3

BIP 0032 "Security Implications" states

One weakness that may not be immediately obvious, is that knowledge of a parent extended public key plus any non-hardened private key descending from it is equivalent to knowing the parent extended private key (and thus every private and public key descending from it).

From what I understand, the weakness is due to the reversible nature of the operation on extended public key (addition). Wouldn't it be possible to address this by using a one-way function like hashing instead of addition?

2

If you use a one-way hash function (ie like hashing ECDSA public key with SHA256/RIPEMD160 into a hex public key) then how can you employ hierarchical deterministic functioning?

You can't. The whole point here is that if you lose your private key for a grandchild public key you can get it back again with the parent key. A two-way hashing function obfuscating the data would work but that's basically what's already in place.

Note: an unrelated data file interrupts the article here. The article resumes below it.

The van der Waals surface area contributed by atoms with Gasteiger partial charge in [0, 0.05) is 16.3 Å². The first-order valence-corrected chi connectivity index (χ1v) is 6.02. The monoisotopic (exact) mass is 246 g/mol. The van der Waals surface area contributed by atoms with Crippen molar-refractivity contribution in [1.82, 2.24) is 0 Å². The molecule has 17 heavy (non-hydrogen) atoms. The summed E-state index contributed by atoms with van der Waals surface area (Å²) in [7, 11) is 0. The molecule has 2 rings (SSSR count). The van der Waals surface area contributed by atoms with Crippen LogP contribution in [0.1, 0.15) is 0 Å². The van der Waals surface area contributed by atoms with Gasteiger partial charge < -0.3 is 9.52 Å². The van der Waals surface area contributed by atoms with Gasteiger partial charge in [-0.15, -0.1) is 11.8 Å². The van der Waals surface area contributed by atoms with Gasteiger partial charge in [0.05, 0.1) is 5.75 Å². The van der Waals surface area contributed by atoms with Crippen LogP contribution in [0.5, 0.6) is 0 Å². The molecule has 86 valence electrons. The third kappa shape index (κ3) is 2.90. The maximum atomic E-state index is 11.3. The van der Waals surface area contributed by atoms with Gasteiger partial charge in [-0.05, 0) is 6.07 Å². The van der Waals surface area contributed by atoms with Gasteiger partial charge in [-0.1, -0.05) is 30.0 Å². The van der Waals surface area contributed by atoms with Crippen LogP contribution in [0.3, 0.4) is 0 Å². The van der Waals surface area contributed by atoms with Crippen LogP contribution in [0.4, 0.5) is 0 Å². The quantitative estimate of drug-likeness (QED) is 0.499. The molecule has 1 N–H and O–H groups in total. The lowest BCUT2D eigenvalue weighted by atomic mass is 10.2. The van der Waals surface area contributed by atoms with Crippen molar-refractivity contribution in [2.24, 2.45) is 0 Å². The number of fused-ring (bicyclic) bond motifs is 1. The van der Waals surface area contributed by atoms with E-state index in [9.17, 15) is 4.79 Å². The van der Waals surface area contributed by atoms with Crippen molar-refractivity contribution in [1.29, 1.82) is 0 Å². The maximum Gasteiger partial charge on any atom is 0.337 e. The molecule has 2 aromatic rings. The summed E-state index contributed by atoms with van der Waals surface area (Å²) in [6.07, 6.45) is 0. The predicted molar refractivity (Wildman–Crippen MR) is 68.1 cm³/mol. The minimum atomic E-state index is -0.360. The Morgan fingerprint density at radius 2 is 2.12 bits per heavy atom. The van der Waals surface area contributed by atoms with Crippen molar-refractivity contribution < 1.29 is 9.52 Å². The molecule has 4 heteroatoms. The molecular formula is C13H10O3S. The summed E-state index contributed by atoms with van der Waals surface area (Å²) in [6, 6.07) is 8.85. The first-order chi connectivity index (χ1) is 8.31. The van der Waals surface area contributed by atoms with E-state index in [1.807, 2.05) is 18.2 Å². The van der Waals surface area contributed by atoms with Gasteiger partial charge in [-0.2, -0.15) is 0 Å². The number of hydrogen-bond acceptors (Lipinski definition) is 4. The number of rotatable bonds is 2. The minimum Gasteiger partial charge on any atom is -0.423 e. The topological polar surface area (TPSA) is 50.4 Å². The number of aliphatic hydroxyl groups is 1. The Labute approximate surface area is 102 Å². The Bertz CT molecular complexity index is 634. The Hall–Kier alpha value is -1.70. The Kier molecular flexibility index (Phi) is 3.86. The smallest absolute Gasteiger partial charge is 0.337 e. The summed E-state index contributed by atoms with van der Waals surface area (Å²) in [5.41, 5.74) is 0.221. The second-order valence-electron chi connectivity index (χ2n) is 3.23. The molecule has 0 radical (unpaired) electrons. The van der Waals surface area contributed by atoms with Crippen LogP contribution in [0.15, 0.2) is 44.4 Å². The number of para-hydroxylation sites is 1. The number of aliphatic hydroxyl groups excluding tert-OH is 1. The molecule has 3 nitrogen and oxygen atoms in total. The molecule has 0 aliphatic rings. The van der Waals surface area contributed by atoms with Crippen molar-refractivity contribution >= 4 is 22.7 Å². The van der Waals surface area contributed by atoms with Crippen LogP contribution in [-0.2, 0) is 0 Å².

• can you help me understand why hashing wouldn't be deterministic? I'm guessing something like sha256(extended_private_key, offset) where offset is 1...n could result in n deterministic keys – tuxcanfly Oct 16 '14 at 15:08
  • I may be wrong, but if the hash has no predictable outcome, then adding an offset to the random number is just saying random hashed output + offset, or more simply (since we ignore the random part) offset, which is what we have already with HD wallets. Hashing the offset is the only way but then how do you get it back? If there's a take home point it's that there is no way to predict a hashed output, and if there were, the encryption would be poor. Hashed output would be impossible to detect the offset added to it. – Wizard Of Ozzie Oct 16 '14 at 15:20

Your Answer

By clicking “Post Your Answer”, you agree to our terms of service, privacy policy and cookie policy

Not the answer you're looking for? Browse other questions tagged or ask your own question.